to a column I wrote last week about the lack of freedom of the press at Indian Country Today, Ray Cook, Op-ed Editor of This Week in Indian Country, ends his column of allegations with, “If those sound like sentiments of the easily manipulated, I’ll eat my hat.”
I wonder if Mr. Cook enjoys eating his hat raw, or if he prefers a pinch of salt and a little Tabasco sauce? He had better get out his knife and fork. His article had so many holes in it that I hardly know where to begin in response.
First off, Cook lists as one of his credentials that he is a co-founder of the Native American Journalists Association. That’s a big fib, Mr. Cook. I was there at the beginning and when NAJA held its first official meeting on the Choctaw Nation in Oklahoma in 1984 to form our first board of directors where I was elected as NAJA’s first president, you were nowhere in sight. It probably looks good on your resume.
Cook brings up all of the great writers that have contributed articles to Indian Country Today over the years, writers like Kara Briggs, Mark Trahant, Tim Johnson, and Jose Barreiro and I have read all of them and commend them for their articles.
Now suppose just one of these great writers had included a comment like, “I think Ray Halbritter is a little dictator” in their columns. Would that column have been published in Indian Country Today? As I said in my column on ICT, I have published letters to the editor and columns that referred to me as a son of a bitch and worse. Now that is what is known as freedom of the press. Well, you can bet your hat that any Native writer, no matter how great or respected, that included anything critical of Halbritter or of Indian Country Today in their writings, would have been censored, pure and simple.
Now here is where the “impossible to understand” portion of this column begins. Cook wrote, “Has ICT printed letter to the editor in the past 13 years? No, and there is logistical reasons for that decision. We do, however, read every letter sent us and take most of them seriously and the rest with a grain of salt.” I find it really hard to stop laughing at this point.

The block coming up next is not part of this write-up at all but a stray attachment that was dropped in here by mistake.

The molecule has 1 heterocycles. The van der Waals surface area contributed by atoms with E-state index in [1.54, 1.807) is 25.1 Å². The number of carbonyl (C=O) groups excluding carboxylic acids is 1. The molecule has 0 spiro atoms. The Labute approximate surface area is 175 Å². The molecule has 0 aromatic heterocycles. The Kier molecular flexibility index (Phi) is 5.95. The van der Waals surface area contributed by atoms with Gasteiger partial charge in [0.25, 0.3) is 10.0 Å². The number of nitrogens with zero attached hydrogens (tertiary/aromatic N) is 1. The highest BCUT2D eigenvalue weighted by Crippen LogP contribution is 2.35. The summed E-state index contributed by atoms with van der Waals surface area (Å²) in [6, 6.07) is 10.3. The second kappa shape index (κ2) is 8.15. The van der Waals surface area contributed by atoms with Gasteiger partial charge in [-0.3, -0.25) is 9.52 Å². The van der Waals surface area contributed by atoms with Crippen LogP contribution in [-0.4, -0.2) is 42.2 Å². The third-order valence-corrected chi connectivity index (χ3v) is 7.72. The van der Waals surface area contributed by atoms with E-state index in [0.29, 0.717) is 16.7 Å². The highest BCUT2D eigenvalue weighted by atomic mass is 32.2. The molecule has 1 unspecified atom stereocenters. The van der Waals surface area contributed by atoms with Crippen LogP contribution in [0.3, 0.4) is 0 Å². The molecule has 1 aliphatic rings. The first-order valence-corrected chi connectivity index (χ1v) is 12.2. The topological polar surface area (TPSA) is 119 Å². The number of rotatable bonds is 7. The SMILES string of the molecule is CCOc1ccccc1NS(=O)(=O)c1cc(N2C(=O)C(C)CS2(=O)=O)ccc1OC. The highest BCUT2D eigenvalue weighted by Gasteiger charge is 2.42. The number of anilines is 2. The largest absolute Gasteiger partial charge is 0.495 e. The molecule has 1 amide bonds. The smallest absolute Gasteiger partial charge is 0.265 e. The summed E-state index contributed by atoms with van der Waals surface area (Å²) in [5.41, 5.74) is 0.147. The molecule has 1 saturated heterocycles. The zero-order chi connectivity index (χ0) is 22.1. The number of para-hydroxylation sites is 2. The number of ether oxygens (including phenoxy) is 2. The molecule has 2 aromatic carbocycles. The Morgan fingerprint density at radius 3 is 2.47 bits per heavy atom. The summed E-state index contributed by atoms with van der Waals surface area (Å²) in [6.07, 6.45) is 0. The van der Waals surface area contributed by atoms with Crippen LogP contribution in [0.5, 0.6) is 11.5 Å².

Indian Country Today can be proud of the fact that it is probably the only newspaper in America that does not print “letters to the editor.” Oh, but I almost forgot that “there is logistical reasons for that decision.” I wish Mr. Cook would explain those “logistical reasons” to the thousands of Native Americans reading this column.
Defending the premise that stood as the Oneida foundation of ICT, Cook now uses a quote that goes, “We treasure the challenge. The covenant is to uphold the recognition that Indian country is part and parcel of the central formative and original fiber of America and to assert that Native America has deep roots in the land and in the places of origin. Everything else flows from there.” Say what? Now what in the heck does that have to do with censorship?
A part and parcel of America is “freedom of the press.” It doesn’t matter that the editors of ICT are so condescending as to actually take the time to read the letters to the editor and brush aside the subscribers to the paper who would have dearly loved to read the letters also, but to brush them aside like so many bugs is reprehensible. What that says to the ICT readers is that our editors are smart enough to read the letters to the editor, but they may be a bit too much for you.
Unsteady is the crown that cannot bear criticism, constructive or destructive. Letters to the editor are the connections a newspaper makes with its readers. Letters are the pulse of the community. The letters to the editor respond to the news articles, the columns and the opinions published in the newspaper and they allow the editor to know if his newspaper is reaching into the hearts and minds of his readers. They let the editor know if the newspaper is achieving its goals of educating and informing. And just as important, it allows the readers to respond to any article they find to be untruthful.
Without including uncensored letter to the editor, Indian Country Today is denying its readers the right to know. It is not only censoring the letter writers, it is also censoring its subscribers. The early motto of Indian Country Today when I owned it, a motto posted on its mast, was “Standing up for the people’s right to know,” and I am ashamed to say that this majestic motto has been crushed under the weight of the Oneida Nation autocracy.
Tim Giago, an Oglala Lakota, is the editor and publisher of Native Sun News.
He was a Nieman Fellow at Harvard with the Class of 1990. His weekly column won
the H. L. Mencken Award in 1985. He was the first Native American ever inducted
into the South Dakota Newspaper Hall of Fame. He can be reached at
Related Stories:Tim Giago: Freedom of the press not really alive
in Indian Country
(1/17)Tim Giago: Three
warriors are gone, but the mascot fight lives on
(1/10) Tim Giago: Sunday night movies at boarding school
in South Dakota
(1/3) Tim Giago: US
hasn't apologized for massacre at Wounded Knee
Join the Conversation